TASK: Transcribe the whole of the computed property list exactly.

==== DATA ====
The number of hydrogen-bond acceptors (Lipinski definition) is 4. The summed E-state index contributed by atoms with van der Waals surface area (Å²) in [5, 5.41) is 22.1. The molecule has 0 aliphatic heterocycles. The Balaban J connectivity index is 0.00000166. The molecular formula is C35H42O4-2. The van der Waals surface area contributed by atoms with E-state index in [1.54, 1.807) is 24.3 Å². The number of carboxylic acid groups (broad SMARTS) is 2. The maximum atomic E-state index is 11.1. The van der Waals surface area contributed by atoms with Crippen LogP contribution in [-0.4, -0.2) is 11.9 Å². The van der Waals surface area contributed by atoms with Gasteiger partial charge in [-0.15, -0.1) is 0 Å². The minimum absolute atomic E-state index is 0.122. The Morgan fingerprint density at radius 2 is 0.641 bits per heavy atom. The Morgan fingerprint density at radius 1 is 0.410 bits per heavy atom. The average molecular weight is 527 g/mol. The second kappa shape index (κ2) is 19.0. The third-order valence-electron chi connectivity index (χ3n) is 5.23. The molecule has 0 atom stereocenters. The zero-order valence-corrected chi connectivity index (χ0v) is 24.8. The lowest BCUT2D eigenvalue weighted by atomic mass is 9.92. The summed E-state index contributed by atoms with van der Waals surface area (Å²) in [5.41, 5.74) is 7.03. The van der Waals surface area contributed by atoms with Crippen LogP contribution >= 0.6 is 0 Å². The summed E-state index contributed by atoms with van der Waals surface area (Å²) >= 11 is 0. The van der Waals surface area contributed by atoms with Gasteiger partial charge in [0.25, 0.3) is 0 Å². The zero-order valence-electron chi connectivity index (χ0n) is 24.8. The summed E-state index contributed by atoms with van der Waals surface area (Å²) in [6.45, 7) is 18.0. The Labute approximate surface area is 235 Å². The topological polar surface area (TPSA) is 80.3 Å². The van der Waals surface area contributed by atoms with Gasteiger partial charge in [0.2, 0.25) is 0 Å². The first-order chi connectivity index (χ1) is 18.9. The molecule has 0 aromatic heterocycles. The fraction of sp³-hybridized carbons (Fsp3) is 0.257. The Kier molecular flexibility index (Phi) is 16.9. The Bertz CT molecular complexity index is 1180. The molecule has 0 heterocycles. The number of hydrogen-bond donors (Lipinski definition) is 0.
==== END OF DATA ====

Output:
The number of hydrogen-bond acceptors (Lipinski definition) is 4. The summed E-state index contributed by atoms with van der Waals surface area (Å²) in [5, 5.41) is 22.1. The molecule has 0 aliphatic heterocycles. The Balaban J connectivity index is 0.00000166. The molecular formula is C35H42O4-2. The van der Waals surface area contributed by atoms with E-state index in [1.54, 1.807) is 24.3 Å². The number of carboxylic acid groups (broad SMARTS) is 2. The maximum atomic E-state index is 11.1. The van der Waals surface area contributed by atoms with Crippen LogP contribution in [-0.4, -0.2) is 11.9 Å². The van der Waals surface area contributed by atoms with Gasteiger partial charge in [-0.15, -0.1) is 0 Å². The minimum absolute atomic E-state index is 0.122. The Morgan fingerprint density at radius 2 is 0.641 bits per heavy atom. The Morgan fingerprint density at radius 1 is 0.410 bits per heavy atom. The average molecular weight is 527 g/mol. The second kappa shape index (κ2) is 19.0. The third-order valence-electron chi connectivity index (χ3n) is 5.23. The molecule has 0 atom stereocenters. The zero-order valence-corrected chi connectivity index (χ0v) is 24.8. The lowest BCUT2D eigenvalue weighted by atomic mass is 9.92. The summed E-state index contributed by atoms with van der Waals surface area (Å²) in [5.41, 5.74) is 7.03. The van der Waals surface area contributed by atoms with Crippen LogP contribution >= 0.6 is 0 Å². The summed E-state index contributed by atoms with van der Waals surface area (Å²) >= 11 is 0. The van der Waals surface area contributed by atoms with Gasteiger partial charge in [0.25, 0.3) is 0 Å². The zero-order valence-electron chi connectivity index (χ0n) is 24.8. The summed E-state index contributed by atoms with van der Waals surface area (Å²) in [6.45, 7) is 18.0. The Labute approximate surface area is 235 Å². The topological polar surface area (TPSA) is 80.3 Å². The van der Waals surface area contributed by atoms with Gasteiger partial charge in [0.2, 0.25) is 0 Å². The first-order chi connectivity index (χ1) is 18.9. The molecule has 0 aromatic heterocycles. The fraction of sp³-hybridized carbons (Fsp3) is 0.257. The Kier molecular flexibility index (Phi) is 16.9. The Bertz CT molecular complexity index is 1180. The molecule has 0 heterocycles. The number of hydrogen-bond donors (Lipinski definition) is 0.